Leslie also talks about pranayama as being “unobstruction” of the breath, not control or restriction of the breath. I am looking forward to study more of what Leslie Kaminoff has to teach and also will be attending one of his trainings in December in Princeton, NJ.

I love thinking holistically and viewing systems of the body as a whole, rather than dissecting and separating each part. This is what has me so excited about studying the body’s fascial network, rather than individualizing each muscle and separating it from the system. And besides, who wants to memorize every muscle in the body, not this yoga teacher!


Releasing Tension and Fears Through Yoga

Physical tensions can be created by mental blocks in the body. Mental blocks manifest physically. The physical symptoms can be a frozen shoulder, lower back pain or limited range of motion (ROM) in your hips. It may also be a closed heart.

If the energy center in your heart area is blocked, you may have stooping shoulders, your body movement may be physically closing up the heart center area.

When we feel tension we may also hold onto the breath and create a lock at the tension spot.

With Yoga practice, you learn learn to “release” those areas of tension.

You do not resist or stop at the tension, you lean into the tension and you relieve the tension, you move beyond the tension.

We breathe into it; a tight muscle, a limited ROM.

With practice with gentle slow patience and persistence, we release the tension, we create space, we open up.

Yoga helps you gently move past that tension and create flexibility.

You can apply this lesson of your physical body and to your mind and soul. Do not resist ugly thoughts and scary scenarios. Lean into them, see them for what they are, breathe through them and ask them why they are there.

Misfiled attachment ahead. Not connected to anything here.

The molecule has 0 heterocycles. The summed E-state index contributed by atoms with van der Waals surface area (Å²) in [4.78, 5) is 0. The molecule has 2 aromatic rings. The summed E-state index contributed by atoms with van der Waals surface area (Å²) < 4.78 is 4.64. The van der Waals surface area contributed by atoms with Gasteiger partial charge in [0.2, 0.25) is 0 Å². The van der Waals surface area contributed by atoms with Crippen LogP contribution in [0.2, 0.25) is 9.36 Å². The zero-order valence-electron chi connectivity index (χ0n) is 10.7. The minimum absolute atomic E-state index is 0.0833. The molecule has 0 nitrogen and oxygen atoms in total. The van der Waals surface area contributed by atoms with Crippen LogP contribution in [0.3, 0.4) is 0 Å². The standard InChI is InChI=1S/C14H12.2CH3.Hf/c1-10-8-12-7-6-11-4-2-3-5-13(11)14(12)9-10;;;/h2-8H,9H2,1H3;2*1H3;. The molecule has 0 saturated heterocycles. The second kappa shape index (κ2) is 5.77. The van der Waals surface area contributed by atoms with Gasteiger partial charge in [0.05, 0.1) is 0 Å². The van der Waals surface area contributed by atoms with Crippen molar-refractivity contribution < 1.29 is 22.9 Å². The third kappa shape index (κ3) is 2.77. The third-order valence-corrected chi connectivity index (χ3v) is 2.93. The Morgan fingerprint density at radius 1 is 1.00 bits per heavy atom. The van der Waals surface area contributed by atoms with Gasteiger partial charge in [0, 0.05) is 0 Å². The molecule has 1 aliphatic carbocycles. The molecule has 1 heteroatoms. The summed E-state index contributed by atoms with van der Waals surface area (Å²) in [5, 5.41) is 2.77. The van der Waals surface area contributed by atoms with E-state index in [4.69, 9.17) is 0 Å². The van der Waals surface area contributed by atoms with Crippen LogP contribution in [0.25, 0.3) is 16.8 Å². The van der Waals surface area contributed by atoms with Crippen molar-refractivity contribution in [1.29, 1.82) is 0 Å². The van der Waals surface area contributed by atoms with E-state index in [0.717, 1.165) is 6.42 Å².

Don’t let them stop your breath, and learn to move freely past the tension and go right through them and towards freedom.

Yoga Frees you and it flows through you.

Prana is the life force or the energy of the universe. We welcome it into us and it flows through us. Pranayama is the regulation of the breath through certain techniques and exercises. It’s not just about breathing exercises. Manipulating the breath will not do much if you don’t realize what it is that you are doing. You are breathing into the tension in your body and soul (tension that was created from being born and living in this life) and you are moving and pushing yourself gently through the tension and blocks until your subtle energy pathways, (your prana channels; Nadis) are free and flowing.

Anything you are stuck at, whether it be physically or mentally, breathe into it and release into the tension, stop resisting, and press into that pressure and you will find freedom.

Don’t run away from your fears. Face them and do not deny them or resist them, look directly at them, lean into them, gently press back at them and you will eventually push through.

You will always win. It will take time, energy and commitment. But you will push through. Do so at a slow and steady pace.

Know yourself, know your limits and break through them ever so gently with time.

So many of us are afraid to let go because we fear change and fear losing the things that define us.

If you don’t like Yoga mumbo jumbo, that is OK. You don’t have to practice Yoga physically, you can just take something from the concept of Yoga and apply it to your life. If you don’t get it, that’s OK too. Like everything else in this world, it will come with time and practice if you are so inclined to pursue it. But if you are interested, you will never fully get it unless you stick to it and practice regularly. It just doesn’t magically reveal itself the first time you hear about it. But it will magically reveal itself one day, if you continue your practice. One day during a yoga session, you will just…”Get it”.

Then you become addicted. Addicted To feeling good, to caring about yourself and to caring about your health. Which includes your physical health and spiritual health.

If you want to practice, stick to it every week. Even if it is not every day. Commit to a weekly practice, start once a week, then twice. Before you know it every day you will need to center yourself, stretch and connect to that eternal part of you that wants to move past tension and live fully in each moment.